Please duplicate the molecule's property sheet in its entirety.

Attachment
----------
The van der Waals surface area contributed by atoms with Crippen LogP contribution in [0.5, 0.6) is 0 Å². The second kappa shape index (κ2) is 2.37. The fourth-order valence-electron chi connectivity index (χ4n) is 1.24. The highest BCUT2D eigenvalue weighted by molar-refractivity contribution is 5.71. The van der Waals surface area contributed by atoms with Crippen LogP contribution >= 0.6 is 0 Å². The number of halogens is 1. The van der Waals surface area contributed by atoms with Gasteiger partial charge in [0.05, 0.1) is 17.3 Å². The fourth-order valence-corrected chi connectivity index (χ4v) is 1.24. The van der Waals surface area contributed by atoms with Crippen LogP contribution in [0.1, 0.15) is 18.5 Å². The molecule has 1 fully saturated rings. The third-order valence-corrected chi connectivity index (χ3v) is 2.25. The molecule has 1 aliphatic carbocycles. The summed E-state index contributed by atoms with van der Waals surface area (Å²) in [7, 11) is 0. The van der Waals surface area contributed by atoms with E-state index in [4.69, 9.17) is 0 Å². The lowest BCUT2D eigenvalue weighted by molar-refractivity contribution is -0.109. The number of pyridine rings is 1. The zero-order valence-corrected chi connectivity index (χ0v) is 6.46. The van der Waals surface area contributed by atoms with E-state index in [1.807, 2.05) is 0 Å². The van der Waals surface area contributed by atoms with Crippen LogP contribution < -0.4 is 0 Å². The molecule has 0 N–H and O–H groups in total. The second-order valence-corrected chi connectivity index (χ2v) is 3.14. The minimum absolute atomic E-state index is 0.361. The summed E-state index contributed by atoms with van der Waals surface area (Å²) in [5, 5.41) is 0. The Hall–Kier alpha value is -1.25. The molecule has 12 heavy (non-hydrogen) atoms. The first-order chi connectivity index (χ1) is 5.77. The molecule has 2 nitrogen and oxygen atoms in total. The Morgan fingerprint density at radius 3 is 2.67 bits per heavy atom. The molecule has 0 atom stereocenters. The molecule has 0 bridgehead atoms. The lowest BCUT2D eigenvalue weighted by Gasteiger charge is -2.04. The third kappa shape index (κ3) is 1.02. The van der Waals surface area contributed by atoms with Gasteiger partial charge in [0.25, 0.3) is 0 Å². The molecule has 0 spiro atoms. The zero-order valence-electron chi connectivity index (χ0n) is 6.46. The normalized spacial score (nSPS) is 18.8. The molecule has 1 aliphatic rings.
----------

The van der Waals surface area contributed by atoms with Crippen LogP contribution in [0.5, 0.6) is 0 Å². The second kappa shape index (κ2) is 2.37. The fourth-order valence-electron chi connectivity index (χ4n) is 1.24. The highest BCUT2D eigenvalue weighted by molar-refractivity contribution is 5.71. The van der Waals surface area contributed by atoms with Crippen LogP contribution >= 0.6 is 0 Å². The number of halogens is 1. The van der Waals surface area contributed by atoms with Gasteiger partial charge in [0.05, 0.1) is 17.3 Å². The fourth-order valence-corrected chi connectivity index (χ4v) is 1.24. The van der Waals surface area contributed by atoms with Crippen LogP contribution in [0.1, 0.15) is 18.5 Å². The molecule has 1 fully saturated rings. The third-order valence-corrected chi connectivity index (χ3v) is 2.25. The molecule has 1 aliphatic carbocycles. The summed E-state index contributed by atoms with van der Waals surface area (Å²) in [7, 11) is 0. The van der Waals surface area contributed by atoms with E-state index in [4.69, 9.17) is 0 Å². The lowest BCUT2D eigenvalue weighted by molar-refractivity contribution is -0.109. The number of pyridine rings is 1. The zero-order valence-corrected chi connectivity index (χ0v) is 6.46. The van der Waals surface area contributed by atoms with E-state index in [1.807, 2.05) is 0 Å². The van der Waals surface area contributed by atoms with Crippen LogP contribution < -0.4 is 0 Å². The molecule has 0 N–H and O–H groups in total. The second-order valence-corrected chi connectivity index (χ2v) is 3.14. The minimum absolute atomic E-state index is 0.361. The summed E-state index contributed by atoms with van der Waals surface area (Å²) in [5, 5.41) is 0. The Hall–Kier alpha value is -1.25. The molecule has 12 heavy (non-hydrogen) atoms. The first-order chi connectivity index (χ1) is 5.77. The molecule has 2 nitrogen and oxygen atoms in total. The Morgan fingerprint density at radius 3 is 2.67 bits per heavy atom. The molecule has 0 atom stereocenters. The molecule has 0 bridgehead atoms. The lowest BCUT2D eigenvalue weighted by Gasteiger charge is -2.04. The third kappa shape index (κ3) is 1.02. The van der Waals surface area contributed by atoms with Gasteiger partial charge in [0.25, 0.3) is 0 Å². The molecule has 0 spiro atoms. The zero-order valence-electron chi connectivity index (χ0n) is 6.46. The normalized spacial score (nSPS) is 18.8. The molecule has 1 aliphatic rings.